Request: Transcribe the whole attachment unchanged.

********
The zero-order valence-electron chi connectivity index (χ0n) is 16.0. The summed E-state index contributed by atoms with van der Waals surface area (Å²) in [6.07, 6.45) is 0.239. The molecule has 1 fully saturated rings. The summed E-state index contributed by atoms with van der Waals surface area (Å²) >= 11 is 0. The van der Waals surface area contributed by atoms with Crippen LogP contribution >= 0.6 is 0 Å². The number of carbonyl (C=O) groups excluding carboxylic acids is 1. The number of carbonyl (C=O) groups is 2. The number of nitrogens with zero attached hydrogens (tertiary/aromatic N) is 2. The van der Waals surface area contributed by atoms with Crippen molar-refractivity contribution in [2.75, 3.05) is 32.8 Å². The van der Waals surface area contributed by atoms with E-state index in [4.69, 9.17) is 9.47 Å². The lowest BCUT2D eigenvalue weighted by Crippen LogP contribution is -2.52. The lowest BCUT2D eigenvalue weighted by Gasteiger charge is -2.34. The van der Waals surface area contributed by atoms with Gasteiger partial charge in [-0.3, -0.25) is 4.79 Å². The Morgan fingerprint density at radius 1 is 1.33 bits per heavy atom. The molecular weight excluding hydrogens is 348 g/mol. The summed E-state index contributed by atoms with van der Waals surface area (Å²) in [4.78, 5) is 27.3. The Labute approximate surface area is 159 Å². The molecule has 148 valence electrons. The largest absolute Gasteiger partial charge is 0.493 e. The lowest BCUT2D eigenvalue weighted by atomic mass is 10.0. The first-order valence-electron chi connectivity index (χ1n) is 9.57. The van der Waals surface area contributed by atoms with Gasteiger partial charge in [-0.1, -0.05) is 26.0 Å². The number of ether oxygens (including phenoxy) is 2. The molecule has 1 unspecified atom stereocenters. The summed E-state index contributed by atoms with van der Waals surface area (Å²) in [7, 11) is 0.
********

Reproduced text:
The zero-order valence-electron chi connectivity index (χ0n) is 16.0. The summed E-state index contributed by atoms with van der Waals surface area (Å²) in [6.07, 6.45) is 0.239. The molecule has 1 fully saturated rings. The summed E-state index contributed by atoms with van der Waals surface area (Å²) >= 11 is 0. The van der Waals surface area contributed by atoms with Crippen LogP contribution >= 0.6 is 0 Å². The number of carbonyl (C=O) groups excluding carboxylic acids is 1. The number of carbonyl (C=O) groups is 2. The number of nitrogens with zero attached hydrogens (tertiary/aromatic N) is 2. The van der Waals surface area contributed by atoms with Crippen molar-refractivity contribution in [2.75, 3.05) is 32.8 Å². The van der Waals surface area contributed by atoms with E-state index in [4.69, 9.17) is 9.47 Å². The lowest BCUT2D eigenvalue weighted by Crippen LogP contribution is -2.52. The lowest BCUT2D eigenvalue weighted by Gasteiger charge is -2.34. The van der Waals surface area contributed by atoms with Gasteiger partial charge in [-0.3, -0.25) is 4.79 Å². The Morgan fingerprint density at radius 1 is 1.33 bits per heavy atom. The molecular weight excluding hydrogens is 348 g/mol. The summed E-state index contributed by atoms with van der Waals surface area (Å²) in [4.78, 5) is 27.3. The Labute approximate surface area is 159 Å². The molecule has 148 valence electrons. The largest absolute Gasteiger partial charge is 0.493 e. The lowest BCUT2D eigenvalue weighted by atomic mass is 10.0. The first-order valence-electron chi connectivity index (χ1n) is 9.57. The van der Waals surface area contributed by atoms with Gasteiger partial charge in [-0.1, -0.05) is 26.0 Å². The number of ether oxygens (including phenoxy) is 2. The molecule has 1 unspecified atom stereocenters. The summed E-state index contributed by atoms with van der Waals surface area (Å²) in [7, 11) is 0.